143,000 people join growing ‘Too Dirty to Wear’ campaign, demand bold climate leadership from Levi’s

143,000 people join growing ‘Too Dirty to Wear’ campaign, demand bold climate leadership from Levi’s

Wednesday February 14, 2018

Activists descend upon Levi’s headquarters to deliver Valentine's Day petition, hold ‘too dirty to wear’ dance party

SAN FRANCISCO, CA — This Valentine’s Day, more than a dozen climate activists descended upon Levi’s headquarters in San Francisco to deliver a message of love: the iconic jean company should be a fashion industry leader in protecting our climate.

“We’re here to send Levi’s CEO Chip Bergh a positive message: We love Levi’s jeans, but it’s time for the company to be a climate leader, not a climate laggard,” said Kristina Flores, Climate Campaigner at Stand.earth.

Buried beneath dozens of roses, balloons, and a giant heart-shaped valentine made from secondhand Levi’s jeans, the activists delivered a petition addressed to Levi’s CEO Chip Bergh signed by 143,000 people who are calling on the company to clean up the climate pollution throughout its supply chain.

After delivering the petition and card, activists poured outside and ditched their jeans for a "too dirty to wear" dance party. Photos from the event are available here.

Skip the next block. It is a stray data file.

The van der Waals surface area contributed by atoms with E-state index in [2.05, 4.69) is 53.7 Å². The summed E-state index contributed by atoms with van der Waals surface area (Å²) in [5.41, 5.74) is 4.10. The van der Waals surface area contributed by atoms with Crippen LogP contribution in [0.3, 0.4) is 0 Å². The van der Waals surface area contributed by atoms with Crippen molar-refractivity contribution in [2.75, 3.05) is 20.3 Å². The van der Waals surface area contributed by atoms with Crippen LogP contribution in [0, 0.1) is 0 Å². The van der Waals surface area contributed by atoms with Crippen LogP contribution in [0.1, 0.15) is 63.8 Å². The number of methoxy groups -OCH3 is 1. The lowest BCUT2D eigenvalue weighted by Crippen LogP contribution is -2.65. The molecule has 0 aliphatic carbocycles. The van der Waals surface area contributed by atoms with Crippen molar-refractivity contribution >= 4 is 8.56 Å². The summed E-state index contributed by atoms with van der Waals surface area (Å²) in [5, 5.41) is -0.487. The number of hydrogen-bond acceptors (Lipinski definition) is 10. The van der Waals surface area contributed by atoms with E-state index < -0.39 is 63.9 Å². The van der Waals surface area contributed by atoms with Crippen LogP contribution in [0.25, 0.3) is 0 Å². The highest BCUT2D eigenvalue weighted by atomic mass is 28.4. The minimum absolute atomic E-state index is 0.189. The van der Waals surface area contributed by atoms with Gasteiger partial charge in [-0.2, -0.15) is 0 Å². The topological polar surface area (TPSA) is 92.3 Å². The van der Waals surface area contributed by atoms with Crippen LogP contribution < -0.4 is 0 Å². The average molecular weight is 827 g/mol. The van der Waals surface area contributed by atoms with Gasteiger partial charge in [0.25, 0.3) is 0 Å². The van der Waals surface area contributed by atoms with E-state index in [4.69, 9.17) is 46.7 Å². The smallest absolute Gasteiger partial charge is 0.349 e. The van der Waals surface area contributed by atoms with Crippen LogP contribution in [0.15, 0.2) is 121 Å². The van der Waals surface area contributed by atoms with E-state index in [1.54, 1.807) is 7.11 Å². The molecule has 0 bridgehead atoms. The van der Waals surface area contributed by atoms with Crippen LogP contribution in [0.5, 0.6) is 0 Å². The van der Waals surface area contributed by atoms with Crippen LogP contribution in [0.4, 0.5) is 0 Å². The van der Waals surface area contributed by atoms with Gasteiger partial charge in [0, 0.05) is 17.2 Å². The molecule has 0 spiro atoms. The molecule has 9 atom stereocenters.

The climate protest was part of San Francisco-based Stand.earth’s “Too Dirty to Wear” campaign calling on Levi’s to reduce pollution and transitioning to renewable energy in its entire supply chain.

“The apparel industry is a major contributor to climate change — if it were a nation, it would be the fifth largest climate polluter on Earth,” said Kristina Flores, Climate Campaigner at Stand.earth. “Just like other apparel companies, many factories around the globe that produce Levi’s jeans run largely on coal and other fossil fuels. As a beloved brand, Levi’s is perfectly positioned to step up and help drive the entire industry toward sustainability.”

The “Too Dirty to Wear” campaign launched in December 2017, when activists hung a banner above the Levi’s sign at its headquarters in San Francisco — changing the name to “LEVI STRAUSS & C02” — and held the first “too dirty to wear” dance party at a nearby Levi’s flagship store.

Learn more about the climate impact from Levi’s and the entire apparel industry at stand.earth/toodirtytowear. Join the campaign and sign an open letter to Levi’s at stand.earth/action/levis-too-dirty-wear.

Media contact: Virginia Cleaveland, Stand.earth, virginia@stand.earth, 510-858-9902